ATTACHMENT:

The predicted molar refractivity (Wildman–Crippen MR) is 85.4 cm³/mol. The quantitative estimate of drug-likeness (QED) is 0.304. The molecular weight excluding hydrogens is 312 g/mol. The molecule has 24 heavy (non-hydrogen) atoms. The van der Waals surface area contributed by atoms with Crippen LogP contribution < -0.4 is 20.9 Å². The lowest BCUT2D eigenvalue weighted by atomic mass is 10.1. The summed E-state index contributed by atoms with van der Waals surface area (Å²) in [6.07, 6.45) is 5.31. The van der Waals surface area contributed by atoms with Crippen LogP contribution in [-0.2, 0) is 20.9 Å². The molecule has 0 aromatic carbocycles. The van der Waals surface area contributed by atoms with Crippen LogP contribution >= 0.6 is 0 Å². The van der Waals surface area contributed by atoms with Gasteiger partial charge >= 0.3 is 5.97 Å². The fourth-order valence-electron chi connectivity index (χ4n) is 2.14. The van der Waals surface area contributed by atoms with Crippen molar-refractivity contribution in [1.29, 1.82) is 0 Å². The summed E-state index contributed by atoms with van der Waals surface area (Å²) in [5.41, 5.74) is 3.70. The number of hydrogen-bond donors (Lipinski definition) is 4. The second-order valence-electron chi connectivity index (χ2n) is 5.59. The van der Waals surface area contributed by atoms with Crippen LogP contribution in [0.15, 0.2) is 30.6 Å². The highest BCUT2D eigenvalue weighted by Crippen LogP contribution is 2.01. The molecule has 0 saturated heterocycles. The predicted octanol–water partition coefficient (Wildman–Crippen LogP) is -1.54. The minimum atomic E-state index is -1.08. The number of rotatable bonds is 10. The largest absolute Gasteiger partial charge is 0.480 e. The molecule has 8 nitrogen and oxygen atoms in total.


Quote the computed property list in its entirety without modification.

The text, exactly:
The predicted molar refractivity (Wildman–Crippen MR) is 85.4 cm³/mol. The quantitative estimate of drug-likeness (QED) is 0.304. The molecular weight excluding hydrogens is 312 g/mol. The molecule has 24 heavy (non-hydrogen) atoms. The van der Waals surface area contributed by atoms with Crippen LogP contribution < -0.4 is 20.9 Å². The lowest BCUT2D eigenvalue weighted by atomic mass is 10.1. The summed E-state index contributed by atoms with van der Waals surface area (Å²) in [6.07, 6.45) is 5.31. The van der Waals surface area contributed by atoms with Crippen LogP contribution in [-0.2, 0) is 20.9 Å². The molecule has 0 aromatic carbocycles. The van der Waals surface area contributed by atoms with Crippen LogP contribution >= 0.6 is 0 Å². The van der Waals surface area contributed by atoms with Gasteiger partial charge >= 0.3 is 5.97 Å². The fourth-order valence-electron chi connectivity index (χ4n) is 2.14. The van der Waals surface area contributed by atoms with Crippen molar-refractivity contribution in [1.29, 1.82) is 0 Å². The summed E-state index contributed by atoms with van der Waals surface area (Å²) in [5.41, 5.74) is 3.70. The number of hydrogen-bond donors (Lipinski definition) is 4. The second-order valence-electron chi connectivity index (χ2n) is 5.59. The van der Waals surface area contributed by atoms with Crippen LogP contribution in [0.15, 0.2) is 30.6 Å². The highest BCUT2D eigenvalue weighted by Crippen LogP contribution is 2.01. The molecule has 0 saturated heterocycles. The predicted octanol–water partition coefficient (Wildman–Crippen LogP) is -1.54. The minimum atomic E-state index is -1.08. The number of rotatable bonds is 10. The largest absolute Gasteiger partial charge is 0.480 e. The molecule has 8 nitrogen and oxygen atoms in total.